Insiders Hope Brick-and-Mortar Pot Shops Will Give Ontario’s Lagging Cannabis Sales a Boost
Legal cannabis sales have been lagging in Canada’s most populous province, but with brick-and-mortar pot shops slated to begin opening in Ontario on April 1st, many industry insiders are hopeful that will give the legal weed business a much needed boost.
“I think having brick-and-mortar stores, it’s proven to actually inflate the market quite a bit,” Nick Pateras of Lift & Co. — the Toronto company contracted to train Ontario’s retail cannabis workers — told CBC News. “I think you’ll see a pretty sharp spike; three to four times the monthly average pretty quickly.”
That spike is desperately needed for the province’s marijuana market. Since recreational cannabis was legalized last October, Ontario has seen it’s month-to-month sales drop twice. Meanwhile, provinces with much smaller populations (like Alberta) and much stricter marijuana regulations (like Quebec) continue to surpass Ontario’s cannabis sales.
A number of factors have caused Ontario’s struggles. First and foremost is the province’s decision to delay the opening of brick-and-mortar stores until this spring. While every other Canadian province had at a handful of licensed retails ready to open their doors on Day One of cannabis legalization, Ontario could only offer online sales through the Ontario Cannabis Store — a provincial website that has been dogged with problems since it launched.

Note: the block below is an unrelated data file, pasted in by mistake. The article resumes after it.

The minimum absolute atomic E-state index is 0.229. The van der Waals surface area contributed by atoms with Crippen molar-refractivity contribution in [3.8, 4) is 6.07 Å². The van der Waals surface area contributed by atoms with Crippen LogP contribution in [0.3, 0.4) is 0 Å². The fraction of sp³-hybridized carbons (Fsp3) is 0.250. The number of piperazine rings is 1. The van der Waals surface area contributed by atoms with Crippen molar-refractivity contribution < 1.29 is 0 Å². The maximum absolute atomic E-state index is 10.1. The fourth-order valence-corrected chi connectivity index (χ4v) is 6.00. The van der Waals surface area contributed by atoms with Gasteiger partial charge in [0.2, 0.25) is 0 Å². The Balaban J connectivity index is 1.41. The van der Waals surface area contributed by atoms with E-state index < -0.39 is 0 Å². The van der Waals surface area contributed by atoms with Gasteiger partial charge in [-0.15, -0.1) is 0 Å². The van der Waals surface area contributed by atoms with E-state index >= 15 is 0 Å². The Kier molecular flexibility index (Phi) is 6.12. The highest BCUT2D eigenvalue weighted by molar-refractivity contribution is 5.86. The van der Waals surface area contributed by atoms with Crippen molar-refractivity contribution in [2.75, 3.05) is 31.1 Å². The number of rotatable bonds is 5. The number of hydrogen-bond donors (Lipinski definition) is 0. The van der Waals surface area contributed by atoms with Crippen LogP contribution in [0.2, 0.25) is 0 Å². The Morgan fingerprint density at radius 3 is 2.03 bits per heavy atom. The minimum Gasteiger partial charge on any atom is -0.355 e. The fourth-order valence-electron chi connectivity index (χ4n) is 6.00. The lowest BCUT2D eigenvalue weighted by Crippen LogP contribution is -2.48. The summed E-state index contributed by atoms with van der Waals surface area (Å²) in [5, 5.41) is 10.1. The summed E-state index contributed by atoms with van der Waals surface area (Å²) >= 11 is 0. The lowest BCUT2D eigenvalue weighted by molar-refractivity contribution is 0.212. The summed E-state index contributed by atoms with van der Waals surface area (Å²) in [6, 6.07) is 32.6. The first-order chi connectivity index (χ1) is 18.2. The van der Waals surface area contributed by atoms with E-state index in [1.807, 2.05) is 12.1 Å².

Limiting the market to online sales has made buying cannabis less accessible for many Ontario residents. It’s also much riskier. Right now, American customs agents can search the credit-card records of any Canadian traveling to the United States. And since cannabis remains federally prohibited in the US, border officials can slap Canadians with a lifetime ban from entering America if they find evidence that a credit card was used to purchase marijuana. That’s why Canada’s Privacy Commissioner Daniel Therrien has urged shoppers to only use cash when buying legal marijuana.
“A lot of people don’t want to hand over their credit card and have the purchase traced back to them,” explained Pateras, “so they’re looking to go into a store and using cash.” And they’ll be able to do that as early as tomorrow.
Of course, opening brick-and-mortar stores won’t solve all of Ontario’s problems. The province’s licensed retailers will still have to compete with illicit cannabis dispensaries, which have remained popular throughout the province in the wake of legalization. The illicit dispensaries have also had much more time to create a customer base, establish supply chains and figure out what products consumers want to buy, so pulling customers away from them could prove challenging for licensed cannabis retailers.
On top of that, we still don’t know how many stores will be ready to open their doors on April 1. While the government of Ontario has officially licensed 25 shops, not all of them will be ready to begin selling cannabis on Day One, and nobody knows how long it will take for all 25 to get up and running. So Ontario’s marijuana market will likely continue to struggle for the foreseeable future.